After 23 years, Faulkner to leave Hinsdale police force
HINSDALE, N.H. — Todd Faulkner has been with the Hinsdale Police Department since 1996, starting out as a patrol officer, working his way up to chief of police in 2012.
On Monday night, Faulkner told the Hinsdale Board of Selectmen he was resigning to take a position as a lieutenant with the Cheshire County Sheriff's Office, effective Jan. 6.
"I will continue my work in bringing those who prey on children to justice," Faulkner said, reading from his resignation letter.
"With regret we accept your resignation and wish you the best in your future endeavors and the path you are taking," said Mike Darcy, chairman of the Hinsdale Board of Selectmen.
As part of his new responsibilities, Faulkner will be state supervisor as second in command of the New Hampshire Internet Crimes Against Children Task Force in charge of field operations, search warrants, criminal investigations, digital forensics and review and oversight of all investigations. Faulkner will also be responsible for training, giving testimony to the state Legislature testimony, giving law enforcement presentations to include community education. He will also take on special assignments for advanced cases.
Faulkner will be based out of the Cheshire County Sheriff's Office with a secondary office at the Federal Building in Manchester.
Faulkner was appointed chief on July 2, 2012. During his time in Hinsdale, Faulkner has held the rank of senior patrolman, sergeant, and detective lieutenant. He has investigated more than 1,000 child physical and sexual abuse cases and hundreds of computer-related crimes.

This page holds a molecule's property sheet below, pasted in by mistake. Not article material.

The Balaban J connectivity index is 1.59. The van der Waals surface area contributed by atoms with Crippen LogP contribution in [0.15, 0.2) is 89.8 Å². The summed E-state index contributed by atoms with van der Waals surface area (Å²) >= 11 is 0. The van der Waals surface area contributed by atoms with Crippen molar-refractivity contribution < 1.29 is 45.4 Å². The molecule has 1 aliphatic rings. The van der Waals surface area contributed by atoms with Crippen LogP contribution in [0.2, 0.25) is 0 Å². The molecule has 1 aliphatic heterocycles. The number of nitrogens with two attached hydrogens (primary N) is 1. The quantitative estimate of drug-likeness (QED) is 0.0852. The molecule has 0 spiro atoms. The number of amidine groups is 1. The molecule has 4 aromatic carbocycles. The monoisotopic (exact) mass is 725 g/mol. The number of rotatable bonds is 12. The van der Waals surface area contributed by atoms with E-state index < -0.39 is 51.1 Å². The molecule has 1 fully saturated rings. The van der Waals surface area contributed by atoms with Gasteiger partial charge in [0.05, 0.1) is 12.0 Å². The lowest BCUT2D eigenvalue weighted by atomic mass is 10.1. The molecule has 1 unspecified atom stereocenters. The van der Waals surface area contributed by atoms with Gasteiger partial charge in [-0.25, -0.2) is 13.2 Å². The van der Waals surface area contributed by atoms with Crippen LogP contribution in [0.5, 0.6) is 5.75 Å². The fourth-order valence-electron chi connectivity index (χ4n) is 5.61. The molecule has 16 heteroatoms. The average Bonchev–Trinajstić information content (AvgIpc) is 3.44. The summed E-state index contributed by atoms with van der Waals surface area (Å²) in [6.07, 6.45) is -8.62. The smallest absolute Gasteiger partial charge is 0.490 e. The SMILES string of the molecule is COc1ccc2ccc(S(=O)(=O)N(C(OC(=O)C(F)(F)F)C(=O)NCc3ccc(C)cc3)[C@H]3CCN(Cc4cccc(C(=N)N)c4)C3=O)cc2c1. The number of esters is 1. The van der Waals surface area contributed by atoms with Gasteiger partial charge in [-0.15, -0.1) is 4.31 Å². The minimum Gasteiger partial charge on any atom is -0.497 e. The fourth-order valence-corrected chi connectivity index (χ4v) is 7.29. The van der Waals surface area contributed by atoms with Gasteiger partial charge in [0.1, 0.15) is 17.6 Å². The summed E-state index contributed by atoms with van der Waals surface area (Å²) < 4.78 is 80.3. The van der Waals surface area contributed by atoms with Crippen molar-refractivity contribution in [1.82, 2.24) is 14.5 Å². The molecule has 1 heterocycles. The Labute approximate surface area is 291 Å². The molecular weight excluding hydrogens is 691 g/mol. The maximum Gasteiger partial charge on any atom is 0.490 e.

Faulkner grew up in southeastern Vermont, in Brattleboro and Vernon, attended Brattleboro Union High School and began his career in law enforcement in 1990 when he graduated from the Vermont Police Academy. After graduating from Southern Maine Technical College with a degree in criminology, he went to work in nuclear security at the former Vermont Yankee nuclear power plant in Vernon from 1992 until 1996, when he joined the Hinsdale Police Department as a patrolman.
During the Monday meeting, Det. Melissa Evans was promoted to lieutenant. If the board doesn't hire a new chief or bring someone on in an interim position, she will take over the duties of the chief. Evans has been with the Hinsdale Police Department for two-and-a-half years. Before that, she spent eight years with the Windham County Sheriff's Office.
Currently, the Hinsdale Police Department has six officers, including Faulkner. On Wednesday, that number will drop to five with the departure of Paul Samataro, who is taking a position with the Windham County Sheriff's Office, which is based in Newfane, Vt. Samataro is the handler for K9 Binx. It is unknown at this time if Binx will stay with Hinsdale or travel with Samataro to Newfane.
That leaves the department understaffed by five positions.
Faulkner said Hinsdale, like many towns its size, is struggling to fill positions on its police department because it can't offer the same starting pay as larger cities in the region. For instance, he said, while Hinsdale starts at $20 an hour, the Keene Police Department starts at $57,000 with a $10,000 sign-on bonus and relocation costs.
"And even they are having trouble getting officers," he said.
Also at Monday night's meeting were Cheshire County Sheriff Eli Rivera, Chesterfield Police Chief Duane Chickering and N.H. State Police Troop C Commander Lt. Michael Kokoski to discuss in a non-public session of the meeting the security needs of Hinsdale.
Kokoski told the Reformer it would be highly unusual for the New Hampshire State Police to sign a contract with a town the town of Hinsdale to provide extra patrol officers while it's short-staffed. Normally, the state police only contracts with small towns that the state does not require to have a police force. However, he said, the N.H. State Police will continue to provide assistance when called upon by local officers.
Bob Audette can be contacted at 802-254-2311, ext. 151, or email@example.com.
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